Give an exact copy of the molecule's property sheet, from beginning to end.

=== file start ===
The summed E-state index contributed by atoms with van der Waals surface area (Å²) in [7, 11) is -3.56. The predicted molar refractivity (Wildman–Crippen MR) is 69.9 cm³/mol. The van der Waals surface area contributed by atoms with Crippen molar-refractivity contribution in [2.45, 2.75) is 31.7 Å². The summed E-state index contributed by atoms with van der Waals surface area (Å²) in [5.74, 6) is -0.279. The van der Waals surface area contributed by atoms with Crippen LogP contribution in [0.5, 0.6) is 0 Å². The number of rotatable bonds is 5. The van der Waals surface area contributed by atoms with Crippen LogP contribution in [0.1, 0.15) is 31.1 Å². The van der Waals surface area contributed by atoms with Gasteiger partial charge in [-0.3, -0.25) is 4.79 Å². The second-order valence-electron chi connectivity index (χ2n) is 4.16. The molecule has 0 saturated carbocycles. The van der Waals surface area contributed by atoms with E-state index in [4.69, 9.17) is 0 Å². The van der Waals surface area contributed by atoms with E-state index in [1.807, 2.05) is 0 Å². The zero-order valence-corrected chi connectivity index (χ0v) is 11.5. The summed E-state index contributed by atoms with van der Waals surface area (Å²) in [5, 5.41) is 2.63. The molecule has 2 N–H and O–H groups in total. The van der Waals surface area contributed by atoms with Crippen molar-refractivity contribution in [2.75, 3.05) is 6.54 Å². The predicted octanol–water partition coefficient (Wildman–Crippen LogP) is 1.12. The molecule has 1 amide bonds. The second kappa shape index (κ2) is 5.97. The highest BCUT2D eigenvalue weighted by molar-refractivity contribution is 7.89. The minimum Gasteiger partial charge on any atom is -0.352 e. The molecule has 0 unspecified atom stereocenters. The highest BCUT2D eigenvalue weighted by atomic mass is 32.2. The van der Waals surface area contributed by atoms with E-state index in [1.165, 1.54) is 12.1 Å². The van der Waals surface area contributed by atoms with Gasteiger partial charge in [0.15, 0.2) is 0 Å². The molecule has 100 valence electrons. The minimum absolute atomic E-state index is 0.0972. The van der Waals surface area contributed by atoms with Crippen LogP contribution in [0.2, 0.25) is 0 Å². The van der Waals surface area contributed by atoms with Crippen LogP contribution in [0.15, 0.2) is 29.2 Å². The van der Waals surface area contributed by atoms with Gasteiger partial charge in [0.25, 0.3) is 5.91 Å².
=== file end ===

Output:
The summed E-state index contributed by atoms with van der Waals surface area (Å²) in [7, 11) is -3.56. The predicted molar refractivity (Wildman–Crippen MR) is 69.9 cm³/mol. The van der Waals surface area contributed by atoms with Crippen molar-refractivity contribution in [2.45, 2.75) is 31.7 Å². The summed E-state index contributed by atoms with van der Waals surface area (Å²) in [5.74, 6) is -0.279. The van der Waals surface area contributed by atoms with Crippen LogP contribution in [0.5, 0.6) is 0 Å². The number of rotatable bonds is 5. The van der Waals surface area contributed by atoms with Crippen LogP contribution in [0.1, 0.15) is 31.1 Å². The van der Waals surface area contributed by atoms with Gasteiger partial charge in [-0.3, -0.25) is 4.79 Å². The second-order valence-electron chi connectivity index (χ2n) is 4.16. The molecule has 0 saturated carbocycles. The van der Waals surface area contributed by atoms with E-state index in [4.69, 9.17) is 0 Å². The van der Waals surface area contributed by atoms with E-state index in [1.807, 2.05) is 0 Å². The zero-order valence-corrected chi connectivity index (χ0v) is 11.5. The summed E-state index contributed by atoms with van der Waals surface area (Å²) in [5, 5.41) is 2.63. The molecule has 2 N–H and O–H groups in total. The van der Waals surface area contributed by atoms with Crippen molar-refractivity contribution in [2.75, 3.05) is 6.54 Å². The predicted octanol–water partition coefficient (Wildman–Crippen LogP) is 1.12. The molecule has 1 amide bonds. The second kappa shape index (κ2) is 5.97. The highest BCUT2D eigenvalue weighted by molar-refractivity contribution is 7.89. The minimum Gasteiger partial charge on any atom is -0.352 e. The molecule has 0 unspecified atom stereocenters. The highest BCUT2D eigenvalue weighted by atomic mass is 32.2. The van der Waals surface area contributed by atoms with E-state index in [1.165, 1.54) is 12.1 Å². The van der Waals surface area contributed by atoms with Gasteiger partial charge in [0.15, 0.2) is 0 Å². The molecule has 100 valence electrons. The minimum absolute atomic E-state index is 0.0972. The van der Waals surface area contributed by atoms with Crippen LogP contribution in [0.2, 0.25) is 0 Å². The van der Waals surface area contributed by atoms with Crippen LogP contribution in [0.15, 0.2) is 29.2 Å². The van der Waals surface area contributed by atoms with Gasteiger partial charge in [0.25, 0.3) is 5.91 Å².